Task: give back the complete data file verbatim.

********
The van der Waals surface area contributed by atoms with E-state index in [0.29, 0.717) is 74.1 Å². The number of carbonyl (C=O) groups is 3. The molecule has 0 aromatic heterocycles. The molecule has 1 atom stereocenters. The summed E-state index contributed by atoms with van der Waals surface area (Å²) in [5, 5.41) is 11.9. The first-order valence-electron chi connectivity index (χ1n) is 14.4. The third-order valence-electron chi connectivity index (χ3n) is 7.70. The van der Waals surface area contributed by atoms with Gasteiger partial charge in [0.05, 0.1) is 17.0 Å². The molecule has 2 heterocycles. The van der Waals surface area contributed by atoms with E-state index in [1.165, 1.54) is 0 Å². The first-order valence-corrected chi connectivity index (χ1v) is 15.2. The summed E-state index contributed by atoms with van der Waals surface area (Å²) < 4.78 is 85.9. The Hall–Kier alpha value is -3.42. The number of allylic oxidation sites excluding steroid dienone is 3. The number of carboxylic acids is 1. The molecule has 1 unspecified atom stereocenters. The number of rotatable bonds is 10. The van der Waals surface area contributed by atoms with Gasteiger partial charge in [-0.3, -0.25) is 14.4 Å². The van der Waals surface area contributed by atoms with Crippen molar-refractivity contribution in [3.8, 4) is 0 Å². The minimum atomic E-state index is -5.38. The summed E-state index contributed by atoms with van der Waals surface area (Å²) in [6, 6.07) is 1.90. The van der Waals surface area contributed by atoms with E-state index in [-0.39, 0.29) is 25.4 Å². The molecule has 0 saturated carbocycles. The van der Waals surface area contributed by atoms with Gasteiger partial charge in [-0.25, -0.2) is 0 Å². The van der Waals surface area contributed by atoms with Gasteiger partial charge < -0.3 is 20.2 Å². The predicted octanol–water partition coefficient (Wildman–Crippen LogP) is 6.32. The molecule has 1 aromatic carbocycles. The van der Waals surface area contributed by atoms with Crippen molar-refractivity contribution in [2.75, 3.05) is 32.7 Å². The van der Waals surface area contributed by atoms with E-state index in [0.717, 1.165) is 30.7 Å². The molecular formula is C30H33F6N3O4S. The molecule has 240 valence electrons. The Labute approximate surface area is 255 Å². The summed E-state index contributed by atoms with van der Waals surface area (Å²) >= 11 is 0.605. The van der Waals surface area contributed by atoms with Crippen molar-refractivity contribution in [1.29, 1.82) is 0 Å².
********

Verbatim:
The van der Waals surface area contributed by atoms with E-state index in [0.29, 0.717) is 74.1 Å². The number of carbonyl (C=O) groups is 3. The molecule has 0 aromatic heterocycles. The molecule has 1 atom stereocenters. The summed E-state index contributed by atoms with van der Waals surface area (Å²) in [5, 5.41) is 11.9. The first-order valence-electron chi connectivity index (χ1n) is 14.4. The third-order valence-electron chi connectivity index (χ3n) is 7.70. The van der Waals surface area contributed by atoms with Gasteiger partial charge in [0.05, 0.1) is 17.0 Å². The molecule has 2 heterocycles. The van der Waals surface area contributed by atoms with E-state index in [1.165, 1.54) is 0 Å². The first-order valence-corrected chi connectivity index (χ1v) is 15.2. The summed E-state index contributed by atoms with van der Waals surface area (Å²) < 4.78 is 85.9. The Hall–Kier alpha value is -3.42. The number of allylic oxidation sites excluding steroid dienone is 3. The number of carboxylic acids is 1. The molecule has 1 unspecified atom stereocenters. The number of rotatable bonds is 10. The van der Waals surface area contributed by atoms with Gasteiger partial charge in [-0.3, -0.25) is 14.4 Å². The van der Waals surface area contributed by atoms with Crippen molar-refractivity contribution in [3.8, 4) is 0 Å². The minimum atomic E-state index is -5.38. The summed E-state index contributed by atoms with van der Waals surface area (Å²) in [6, 6.07) is 1.90. The van der Waals surface area contributed by atoms with E-state index in [-0.39, 0.29) is 25.4 Å². The molecule has 0 saturated carbocycles. The van der Waals surface area contributed by atoms with Gasteiger partial charge in [-0.25, -0.2) is 0 Å². The van der Waals surface area contributed by atoms with Gasteiger partial charge < -0.3 is 20.2 Å². The predicted octanol–water partition coefficient (Wildman–Crippen LogP) is 6.32. The molecule has 1 aromatic carbocycles. The van der Waals surface area contributed by atoms with Crippen molar-refractivity contribution in [2.75, 3.05) is 32.7 Å². The van der Waals surface area contributed by atoms with E-state index in [0.717, 1.165) is 30.7 Å². The molecular formula is C30H33F6N3O4S. The molecule has 240 valence electrons. The Labute approximate surface area is 255 Å². The summed E-state index contributed by atoms with van der Waals surface area (Å²) >= 11 is 0.605. The van der Waals surface area contributed by atoms with Crippen molar-refractivity contribution in [1.29, 1.82) is 0 Å².